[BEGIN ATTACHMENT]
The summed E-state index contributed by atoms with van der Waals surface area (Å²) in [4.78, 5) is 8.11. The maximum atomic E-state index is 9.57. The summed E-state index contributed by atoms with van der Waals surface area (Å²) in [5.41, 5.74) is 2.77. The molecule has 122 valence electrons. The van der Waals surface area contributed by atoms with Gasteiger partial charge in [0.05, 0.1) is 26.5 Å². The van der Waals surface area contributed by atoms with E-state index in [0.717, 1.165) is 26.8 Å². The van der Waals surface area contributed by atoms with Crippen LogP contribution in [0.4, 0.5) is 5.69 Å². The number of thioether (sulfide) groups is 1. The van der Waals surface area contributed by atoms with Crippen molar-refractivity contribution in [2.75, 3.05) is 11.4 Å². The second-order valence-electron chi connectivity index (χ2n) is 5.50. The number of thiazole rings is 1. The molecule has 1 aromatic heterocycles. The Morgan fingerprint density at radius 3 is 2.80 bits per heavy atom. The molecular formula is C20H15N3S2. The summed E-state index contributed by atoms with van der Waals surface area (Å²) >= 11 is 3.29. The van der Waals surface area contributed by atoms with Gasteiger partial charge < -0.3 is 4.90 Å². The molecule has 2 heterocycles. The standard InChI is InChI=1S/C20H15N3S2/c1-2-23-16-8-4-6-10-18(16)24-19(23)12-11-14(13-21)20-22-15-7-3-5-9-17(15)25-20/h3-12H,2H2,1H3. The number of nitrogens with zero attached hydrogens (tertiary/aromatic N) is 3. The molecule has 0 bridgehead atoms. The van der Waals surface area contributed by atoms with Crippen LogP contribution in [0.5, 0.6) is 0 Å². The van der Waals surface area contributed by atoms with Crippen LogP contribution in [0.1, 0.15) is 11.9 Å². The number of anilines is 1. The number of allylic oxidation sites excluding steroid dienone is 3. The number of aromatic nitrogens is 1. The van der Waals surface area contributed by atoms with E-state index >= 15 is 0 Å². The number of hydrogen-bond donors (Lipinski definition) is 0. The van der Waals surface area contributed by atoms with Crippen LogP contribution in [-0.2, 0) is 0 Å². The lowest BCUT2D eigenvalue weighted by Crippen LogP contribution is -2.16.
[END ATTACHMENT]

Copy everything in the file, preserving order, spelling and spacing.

The summed E-state index contributed by atoms with van der Waals surface area (Å²) in [4.78, 5) is 8.11. The maximum atomic E-state index is 9.57. The summed E-state index contributed by atoms with van der Waals surface area (Å²) in [5.41, 5.74) is 2.77. The molecule has 122 valence electrons. The van der Waals surface area contributed by atoms with Gasteiger partial charge in [0.05, 0.1) is 26.5 Å². The van der Waals surface area contributed by atoms with E-state index in [0.717, 1.165) is 26.8 Å². The van der Waals surface area contributed by atoms with Crippen LogP contribution in [0.4, 0.5) is 5.69 Å². The number of thioether (sulfide) groups is 1. The van der Waals surface area contributed by atoms with Crippen molar-refractivity contribution in [2.75, 3.05) is 11.4 Å². The second-order valence-electron chi connectivity index (χ2n) is 5.50. The number of thiazole rings is 1. The molecule has 1 aromatic heterocycles. The Morgan fingerprint density at radius 3 is 2.80 bits per heavy atom. The molecular formula is C20H15N3S2. The summed E-state index contributed by atoms with van der Waals surface area (Å²) >= 11 is 3.29. The van der Waals surface area contributed by atoms with Gasteiger partial charge < -0.3 is 4.90 Å². The molecule has 2 heterocycles. The standard InChI is InChI=1S/C20H15N3S2/c1-2-23-16-8-4-6-10-18(16)24-19(23)12-11-14(13-21)20-22-15-7-3-5-9-17(15)25-20/h3-12H,2H2,1H3. The number of nitrogens with zero attached hydrogens (tertiary/aromatic N) is 3. The molecule has 0 bridgehead atoms. The van der Waals surface area contributed by atoms with Crippen LogP contribution in [0.5, 0.6) is 0 Å². The van der Waals surface area contributed by atoms with Crippen LogP contribution in [0.1, 0.15) is 11.9 Å². The number of anilines is 1. The number of allylic oxidation sites excluding steroid dienone is 3. The number of aromatic nitrogens is 1. The van der Waals surface area contributed by atoms with E-state index >= 15 is 0 Å². The number of hydrogen-bond donors (Lipinski definition) is 0. The van der Waals surface area contributed by atoms with Crippen LogP contribution in [-0.2, 0) is 0 Å². The lowest BCUT2D eigenvalue weighted by Crippen LogP contribution is -2.16.